An interesting topic of the RR Lyr studied in large areas is the possibility that they can trace an old stream-like structure (Sesar et al. 2013) in addition to the spheroidal shape described by Dékány et al. (2013). Unfortunately, the small number of variables in this single tile prevent us from making any strong statements about the presence of streams in this direction.

thumbnail Fig. 8

Left: distance to the sample of RR Lyr stars, between 5 and 10 kpc, in a cone view. We did not find any apparent cluster or group in the RRab due to streams, except for the variables in the Galactic center. The solid and dashed lines have the same meaning as in Fig. 7. Right: spatial distribution in Galactic coordinates of the 39 RR Lyr found in tile b201.

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4. Summary

A search for RR Lyr stars was performed in the VVV tile b201, one of the outermost bulge regions covered by the VVV Survey. A total of 39 RR Lyr were found, of which 27 and 12 belong to the ab- and c-type, respectively. For the total sample, coordinates, periods, amplitudes, and near-IR colors were presented. Using the International Variable Star Index, we found counterparts of the ten previously known RR Lyr in the field, in agreement with past measurements. We found differences in only three of them, for which we suggested a revised period. From the analysis of the RRab sample, individual reddening, extinction, and distance were obtained, based on line-of-sight extinction values given by Cardelli et al. (1989) and the PL relation of Alonso-García et al. (2015). The distribution of these variables on the Milky Way follows a central distribution around ~8.1 and ~8.5 kpc using the Cardelli or Nishiyama extinction law, respectively. This value is consistent with the results of Dékány et al. (2013), placing the center of the distribution at ~8.3 kpc. An analysis of a larger area around ~ − 10° will be conducted to complement the studies of the inner Galactic bulge that are already published.


Acknowledgments

We thank the anonymous referee for comments that helped improve the presentation of our results. We gratefully acknowledge the use of data from the ESO Public Survey program ID 179.B-2002 taken with the VISTA telescope, data products from the Cambridge Astronomical Survey Unit. Support for the authors is provided by the BASAL CATA Center for Astrophysics and Associated Technologies through grant PFB-06, and the Ministry for the Economy, Development, and Tourism’s Programa Iniciativa Científica Milenio through grant IC 120009, awarded to Millenium Institute of Astrophysics (MAS), FONDECYT Regular grants No. 1130196 (D.M.) and 1141141 (M.C., C.N., F.G.). F.G. and C.N. acknowledge support from CONICYT-PCHA Magíster Nacional 2014-22141509 and 2012-22121934, respectively. R.C.R. acknowledges support by Proyecto Fondecyt Postdoctoral #3130320. R.K.S. acknowledges support from CNPq/Brazil through projects 310636/2013-2 and 481468/2013-7. We gratefully acknowledge the use of IPython (Pérez & Granger 2007), TOPCAT (Taylor 2005), and the ALADIN sky atlas (Bonnarel et al. 2000) in this research and the International Variable Star Index (VSX) database, operated at AAVSO, Cambridge, Massachusetts, USA.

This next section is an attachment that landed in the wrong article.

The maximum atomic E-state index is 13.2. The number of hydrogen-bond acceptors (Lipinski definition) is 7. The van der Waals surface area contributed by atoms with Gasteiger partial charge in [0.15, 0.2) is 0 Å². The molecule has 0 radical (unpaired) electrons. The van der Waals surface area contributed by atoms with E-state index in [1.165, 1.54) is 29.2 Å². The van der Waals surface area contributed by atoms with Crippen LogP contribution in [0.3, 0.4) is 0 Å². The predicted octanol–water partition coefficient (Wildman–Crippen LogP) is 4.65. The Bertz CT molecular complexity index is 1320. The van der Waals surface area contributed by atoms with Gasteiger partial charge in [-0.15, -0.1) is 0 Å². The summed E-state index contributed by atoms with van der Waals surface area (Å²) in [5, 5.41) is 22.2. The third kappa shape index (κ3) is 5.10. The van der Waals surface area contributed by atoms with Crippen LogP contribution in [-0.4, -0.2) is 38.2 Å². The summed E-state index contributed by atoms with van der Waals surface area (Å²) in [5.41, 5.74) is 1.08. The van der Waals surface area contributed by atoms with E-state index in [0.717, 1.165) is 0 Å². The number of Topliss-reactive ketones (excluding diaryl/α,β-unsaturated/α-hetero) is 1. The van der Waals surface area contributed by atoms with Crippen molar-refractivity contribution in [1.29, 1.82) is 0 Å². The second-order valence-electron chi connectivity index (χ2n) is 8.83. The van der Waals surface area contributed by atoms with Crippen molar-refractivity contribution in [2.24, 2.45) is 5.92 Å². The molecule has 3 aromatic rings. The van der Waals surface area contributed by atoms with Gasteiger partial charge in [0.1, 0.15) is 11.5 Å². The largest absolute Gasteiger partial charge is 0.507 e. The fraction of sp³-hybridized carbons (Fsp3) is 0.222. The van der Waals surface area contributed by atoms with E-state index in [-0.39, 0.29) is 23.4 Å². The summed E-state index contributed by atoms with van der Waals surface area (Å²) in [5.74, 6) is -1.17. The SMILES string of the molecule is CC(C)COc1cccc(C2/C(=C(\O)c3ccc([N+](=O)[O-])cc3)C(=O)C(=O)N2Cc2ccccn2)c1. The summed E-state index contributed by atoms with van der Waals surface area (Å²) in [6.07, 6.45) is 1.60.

References

All Tables

Table 1

Summary of the periods (in days) of the RR Lyr found in b201.

Table 2

Color information of RRab and RRc stars found in tile b201.

Table 3

Results of the match with the VVV tile b201 data and the VSX catalog.

Table 4

Period and Fourier coefficients for the RR Lyr in tile b201.

Table 5

Reddening, extinction, and distances computed for the RR Lyr found in tile b201.

All Figures

thumbnail Fig. 1

VVV Survey bulge region, shown in Galactic coordinates with its individual numbered tiles. Tile b201 is highlighted in the bottom right corner. The Galactic center is contained in tile b333. Adapted from Catelan et al. (2011b).

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In the text
thumbnail Fig. 2

Magnitude–variability diagram for the sources detected in b201 with more than 25 epochs (levels of blue). The contribution of saturated (Ks ≲ 12.0 mag) and faint (Ks ≳ 16.5 mag) stars are clearly visible in the σKs value. RRab are shown as red stars and RRc stars as black circles.

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In the text
thumbnail Fig. 3

Top: bailey diagram for the 39 RR Lyr variable stars. As expected, there is a clear separation between the amplitude and period among RRab (upper right) and RRc stars (lower left), following the same symbols as in Fig. 2. Bottom: period histogram of the RR Lyr.

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In the text
thumbnail Fig. 4

Hess diagram of the tile b201. The disk MS and bulge RGB are easily recognizable from this field and similar to the ones derived in Saito et al. (2012b). The symbols of the RR Lyr are the same as in Fig. 2.

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In the text
thumbnail Fig. 5

30 RRab stars found in tile b201, sorted by increasing period. The solid line represents the Fourier decomposition of each RR Lyr using the DFF method. The internal name and period are indicated at the top of each light-curve. Error bars are plotted, but are generally smaller than the point sizes.

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In the text
thumbnail Fig. 6

Same as Fig. 5, but for the RRc stars.

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In the text
thumbnail Fig. 7

Distance to the sample of RR Lyr stars in tile b201 in a 1.2 kpc binning size. The solid (D13) and dashed lines (P11) represent the values of the Galactic center distance given in Dékány et al. (2013) and Pietrukowicz et al. (2012).

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In the text
thumbnail Fig. 8

Left: distance to the sample of RR Lyr stars, between 5 and 10 kpc, in a cone view. We did not find any apparent cluster or group in the RRab due to streams, except for the variables in the Galactic center. The solid and dashed lines have the same meaning as in Fig. 7. Right: spatial distribution in Galactic coordinates of the 39 RR Lyr found in tile b201.

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In the text